Indeed, if Ra's contemporaneous awareness of a traumatic event and her more-likely-than-not fear for the safety of her husband were sufficient to allow her to proceed to trial on her cause of action for negligent infliction of emotional distress-that is, if the stress caused by a reasonably based fear for a loved one occasioned by witnessing an accident were legally cognizable harm-there would appear to be no sound policy reason to deny recovery on the same basis to any percipient witness bystander who suffered severe emotional distress resulting from the reasonable fear a close relative had been injured by the negligent conduct of a defendant, whether or not the relative actually suffered any injury. Yet permitting bystander recovery when there is no direct victim defies common sense. (See Scherr v. Hilton Hotels Corp., supra, 168 Cal.App.3d at p. 911, 214 Cal.Rptr. 393.)
In sum, Ra's fear for her husband's safety at the time she heard the loud bang emanating from the part of the store where she knew he was shopping and her belief the possibility of his injury was more likely than not are insufficient as a matter of law to establish contemporaneous awareness of her husband's injuries at the time of the injury-producing accident within the meaning of Thing, supra, 48 Cal.3d at pages 667 to 668, 257 Cal.Rptr. 865, 771 P.2d 814and Bird v. Saenz, supra, 28 Cal.4th at pages 915 to 916, 123 Cal.Rptr.2d 465, 51 P.3d 324. Accordingly, the trial court properly granted summary adjudication in favor of Presidio on Ra's bystander claim.
The petition for writ of mandate is denied. Presidio International Inc. is to recover its costs in these writ proceedings.
1. For simplicity, we sometimes refer to a cause of action for negligent infliction of emotional distress to a bystander as a “bystander claim.”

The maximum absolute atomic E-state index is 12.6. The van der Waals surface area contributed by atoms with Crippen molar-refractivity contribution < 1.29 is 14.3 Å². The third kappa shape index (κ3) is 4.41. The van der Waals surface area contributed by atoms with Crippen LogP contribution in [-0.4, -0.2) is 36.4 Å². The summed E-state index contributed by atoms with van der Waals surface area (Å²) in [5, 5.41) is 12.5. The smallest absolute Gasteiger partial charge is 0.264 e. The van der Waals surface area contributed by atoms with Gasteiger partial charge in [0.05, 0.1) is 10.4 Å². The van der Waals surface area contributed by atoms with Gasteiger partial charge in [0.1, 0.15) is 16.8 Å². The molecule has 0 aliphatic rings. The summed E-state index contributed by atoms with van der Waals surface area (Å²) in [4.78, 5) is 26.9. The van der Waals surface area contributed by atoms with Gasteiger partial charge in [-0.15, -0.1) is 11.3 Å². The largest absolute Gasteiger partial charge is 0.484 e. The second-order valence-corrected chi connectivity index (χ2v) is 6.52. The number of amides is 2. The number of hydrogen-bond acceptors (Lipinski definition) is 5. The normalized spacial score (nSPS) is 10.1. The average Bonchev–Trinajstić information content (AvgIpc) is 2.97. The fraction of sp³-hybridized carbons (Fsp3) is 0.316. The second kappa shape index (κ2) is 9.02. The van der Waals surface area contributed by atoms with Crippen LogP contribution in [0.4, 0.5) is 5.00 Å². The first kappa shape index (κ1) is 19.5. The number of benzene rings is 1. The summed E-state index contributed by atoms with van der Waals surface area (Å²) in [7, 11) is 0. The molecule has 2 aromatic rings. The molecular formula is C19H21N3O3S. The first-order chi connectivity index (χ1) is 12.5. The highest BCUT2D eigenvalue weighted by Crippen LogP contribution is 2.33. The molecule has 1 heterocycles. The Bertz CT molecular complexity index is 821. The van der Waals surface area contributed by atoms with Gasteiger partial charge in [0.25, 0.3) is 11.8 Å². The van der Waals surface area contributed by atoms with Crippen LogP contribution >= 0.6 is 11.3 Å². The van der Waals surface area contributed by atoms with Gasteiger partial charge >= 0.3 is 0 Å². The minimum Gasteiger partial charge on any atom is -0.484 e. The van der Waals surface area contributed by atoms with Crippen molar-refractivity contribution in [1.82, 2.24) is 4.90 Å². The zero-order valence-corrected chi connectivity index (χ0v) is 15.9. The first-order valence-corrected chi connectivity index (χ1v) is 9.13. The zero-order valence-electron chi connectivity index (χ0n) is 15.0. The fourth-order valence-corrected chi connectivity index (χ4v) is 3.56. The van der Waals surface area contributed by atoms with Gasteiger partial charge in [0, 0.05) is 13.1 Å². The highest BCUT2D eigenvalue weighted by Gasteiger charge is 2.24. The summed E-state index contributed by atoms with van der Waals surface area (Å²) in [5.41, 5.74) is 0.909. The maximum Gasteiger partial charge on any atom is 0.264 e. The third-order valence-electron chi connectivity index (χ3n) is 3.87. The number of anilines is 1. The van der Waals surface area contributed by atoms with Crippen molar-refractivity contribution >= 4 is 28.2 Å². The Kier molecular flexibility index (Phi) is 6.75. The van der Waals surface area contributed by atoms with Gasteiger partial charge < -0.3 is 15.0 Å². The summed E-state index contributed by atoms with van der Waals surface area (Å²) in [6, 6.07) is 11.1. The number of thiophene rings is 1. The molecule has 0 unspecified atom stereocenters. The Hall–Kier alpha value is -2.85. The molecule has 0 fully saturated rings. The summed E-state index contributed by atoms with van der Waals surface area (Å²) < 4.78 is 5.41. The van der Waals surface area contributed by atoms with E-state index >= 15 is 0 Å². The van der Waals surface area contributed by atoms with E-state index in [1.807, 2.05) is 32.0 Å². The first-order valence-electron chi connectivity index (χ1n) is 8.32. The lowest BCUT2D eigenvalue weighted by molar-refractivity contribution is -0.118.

2. Presidio also moved for summary adjudication regarding Ra's emotional distress claim as a direct victim in the zone of danger.
3. The trial court also granted Presidio's motion for summary adjudication with respect to Ra's separate emotional distress claim as a direct victim in the zone of danger, finding she did not have a well-founded fear of serious personal injury at the time she heard the loud noise some 15 feet away.
4. Only a party “beneficially interested” in the order challenged may seek immediate appellate review by petition for writ of mandate. (Code Civ. Proc., §§ 1069, 1086; see People ex rel. Dept. of Conservation v. El Dorado County (2005) 36 Cal.4th 971, 986, 32 Cal.Rptr.3d 109, 116 P.3d 567 [“standing to seek a writ of mandate ordinarily requires that a party be ‘beneficially interested’ [citation]”]; see generally Eisenberg et al., Cal. Practice Guide: Civil Appeals and Writs (The Rutter Group 2006) ¶ 15:14, p. 15-11.) Ra's third cause of action for negligent infliction of emotional distress to a bystander also asserts a violation of Dr. Ra's separate primary right to be free of the loss of consortium resulting from the injury allegedly caused by Presidio's tortious act. Although Dr. Ra's “separate and distinct” claim for loss of consortium (see Rodriguez v. Bethlehem Steel Corp. (1974) 12 Cal.3d 382, 405, 115 Cal.Rptr. 765, 525 P.2d 669) would be more properly pleaded as a separate cause of action, his claim is unquestionably dependent, legally as well as causally, on Ra's bystander claim. (See Snyder v. Michael's Stores (1997) 16 Cal.4th 991, 999, 68 Cal.Rptr.2d 476, 945 P.2d 781.) Accordingly, Dr. Ra is “directly and prejudicially affected” by the trial court's order granting summary adjudication as to Ra's bystander claim. (See Burlingame v. Justice's Court of City of Berkeley (1934) 1 Cal.2d 71, 75, 33 P.2d 669.)
5. The trial court's order granting summary adjudication on the zone-of-danger cause of action is not challenged in the petition for writ of mandate.